Hem

A hem in sewing is a garment finishing method, where the edge of a piece of cloth is folded narrowly and sewn to prevent unravelling of the fabric. ==Methods== There are many different styles of hems of varying complexities. The most common hem folds up a cut edge, folds it up again, and then sews it down. The style of hemming thus completely encl...
Found on http://en.wikipedia.org/wiki/Hem

Hem

• (v. i.) To make the sound expressed by the word hem; hence, to hesitate in speaking. • (pron.) Them • (v. t.) To border; to edge • (v. t.) To form a hem or border to; to fold and sew down the edge of. • (interj.) An onomatopoetic word used as an expression of hesitation, doubt, etc. It is often a sort of voluntary half co...
Found on http://thinkexist.com/dictionary/meaning/hem/

Hem

(from the article `Akbar`) Humyn had barely established his authority when he died, in 1556. Within a few months his governors lost several important places, including Delhi ... Akbar (ruled 1556–1605) was proclaimed emperor amid gloomy circumstances. Delhi and Agra were threatened by Hemu—the Hindu general of the Sr ruler, .....
Found on http://www.britannica.com/eb/a-z/h/36

hem

noun lap that forms a cloth border doubled back and stitched down
Found on https://www.encyclo.co.uk/local/20974

Hem

[knitting] A hem in knitting is the edge of a piece of knitted fabric that is parallel to the rows of stitches, as compared to a selvage which is perpendicular to the hem and rows of stitches. Hems can be made in several ways. The simplest approach is to bind off, possibly with decorative elements such as picots. This approach adds no extra...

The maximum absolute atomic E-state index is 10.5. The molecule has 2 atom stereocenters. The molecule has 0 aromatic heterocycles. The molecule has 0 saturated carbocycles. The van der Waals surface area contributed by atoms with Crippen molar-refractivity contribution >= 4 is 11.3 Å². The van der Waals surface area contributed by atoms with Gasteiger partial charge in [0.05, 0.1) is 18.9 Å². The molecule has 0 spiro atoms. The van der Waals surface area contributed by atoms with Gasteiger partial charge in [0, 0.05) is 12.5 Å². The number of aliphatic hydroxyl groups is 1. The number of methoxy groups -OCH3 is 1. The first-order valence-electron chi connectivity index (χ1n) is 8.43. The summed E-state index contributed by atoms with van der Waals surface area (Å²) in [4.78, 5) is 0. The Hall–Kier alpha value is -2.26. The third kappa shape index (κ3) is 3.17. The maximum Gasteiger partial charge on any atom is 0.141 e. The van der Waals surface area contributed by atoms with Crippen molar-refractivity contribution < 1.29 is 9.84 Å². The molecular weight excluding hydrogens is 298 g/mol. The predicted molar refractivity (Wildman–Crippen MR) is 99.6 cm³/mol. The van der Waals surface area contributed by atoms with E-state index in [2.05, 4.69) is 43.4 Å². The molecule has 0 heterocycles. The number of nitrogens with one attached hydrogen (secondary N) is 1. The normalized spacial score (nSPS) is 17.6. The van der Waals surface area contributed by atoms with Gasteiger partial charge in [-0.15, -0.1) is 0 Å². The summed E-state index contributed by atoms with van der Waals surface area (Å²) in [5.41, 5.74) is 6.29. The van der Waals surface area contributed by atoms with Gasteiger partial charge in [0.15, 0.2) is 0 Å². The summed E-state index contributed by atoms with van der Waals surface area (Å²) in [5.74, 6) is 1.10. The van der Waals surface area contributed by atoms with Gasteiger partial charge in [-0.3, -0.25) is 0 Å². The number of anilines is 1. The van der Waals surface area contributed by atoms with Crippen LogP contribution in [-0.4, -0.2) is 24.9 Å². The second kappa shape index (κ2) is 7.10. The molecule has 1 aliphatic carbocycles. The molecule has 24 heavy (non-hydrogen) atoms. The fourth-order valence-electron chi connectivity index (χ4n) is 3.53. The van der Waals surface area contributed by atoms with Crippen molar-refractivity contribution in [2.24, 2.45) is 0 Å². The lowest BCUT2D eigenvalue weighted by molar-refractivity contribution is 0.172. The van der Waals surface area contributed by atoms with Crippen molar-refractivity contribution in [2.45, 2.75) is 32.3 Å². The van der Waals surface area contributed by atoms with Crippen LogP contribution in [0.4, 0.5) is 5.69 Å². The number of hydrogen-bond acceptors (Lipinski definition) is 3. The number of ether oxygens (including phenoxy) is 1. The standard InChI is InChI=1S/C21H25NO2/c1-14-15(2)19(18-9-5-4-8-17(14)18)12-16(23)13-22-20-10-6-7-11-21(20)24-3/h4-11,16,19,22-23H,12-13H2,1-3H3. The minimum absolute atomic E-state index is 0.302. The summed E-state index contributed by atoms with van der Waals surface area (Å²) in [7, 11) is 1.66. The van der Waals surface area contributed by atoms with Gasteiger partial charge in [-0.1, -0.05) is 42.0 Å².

Found on http://en.wikipedia.org/wiki/Hem_(knitting)

Hem

Hem (hĕm) pron. [ Middle English , from Anglo-Saxon him , heom , dative plural of. he. See He , They .] Them [ Obsolete] Chaucer.
Found on http://www.encyclo.co.uk/webster/H/30

Hem

Hem interj. An onomatopoetic word used as an expression of hesitation, doubt, etc. It is often a sort of voluntary half cough, loud or subdued, and would perhaps be better expressed by hm . « Cough or cry hem , if anybody come.» Shak.
Found on http://www.encyclo.co.uk/webster/H/30

Hem

Hem intransitive verb [ √15. See Hem , interj. ] To make the sound expressed by the word hem ; hence, to hesitate in speaking. ' Hem , and stroke thy beard.' Shak.
Found on http://www.encyclo.co.uk/webster/H/30

Hem

Hem noun An utterance or sound of the voice, hem or hm , often indicative of hesitation or doubt, sometimes used to call attention. 'His morning hems .' Spectator.
Found on http://www.encyclo.co.uk/webster/H/30

Hem

Hem transitive verb [ imperfect & past participle Hemmed ; present participle & verbal noun Hemming .] 1. To form a hem or border to; to fold and sew down the edge of. Wordsworth. 2. To border; to edge « Al...
Found on http://www.encyclo.co.uk/webster/H/30

HEM

acronym: Harmonizations of Environmental Measurement (program)
Found on http://cdiac.ornl.gov/pns/acronyms.html#H

Hem

Fabric that it turned up on the lower edge of a garment or sleeve to provide a finished edge. Often extra fabric is left in the hem with children's clothing to allow for growth (especially skirts and slacks).
Found on http://www.thesewingdictionary.com/

HEM

Healthcare Environmental Manager
Found on http://www.encyclo.co.uk/local/20895

hem

Lower edge of textile and fabric items, such as clothing and curtains, which is folded over and sewn so as not to f...
Found on http://www.encyclo.co.uk/local/20688

hem

Lower edge of textile and fabric items, such as clothing and curtains, which is folded over and sewn so as not to fray. When properly sewn, the hem is virtually invisible on the right side of the fabric
Found on http://www.talktalk.co.uk/reference/encyclopaedia/hutchinson/m0099044.html

Hem

The finish formed by folding back the raw edge of a garment to the wrong side.
Found on https://www.prestigeleisure.com/glossary-of-terms.asp

hem

[n] - lap that forms a cloth border doubled back and stitched down 2. [v] - fold over and sew together to provide with a hem 3. [v] - utter`hem` or`ahem`
Found on http://www.webdictionary.co.uk/definition.php?query=hem
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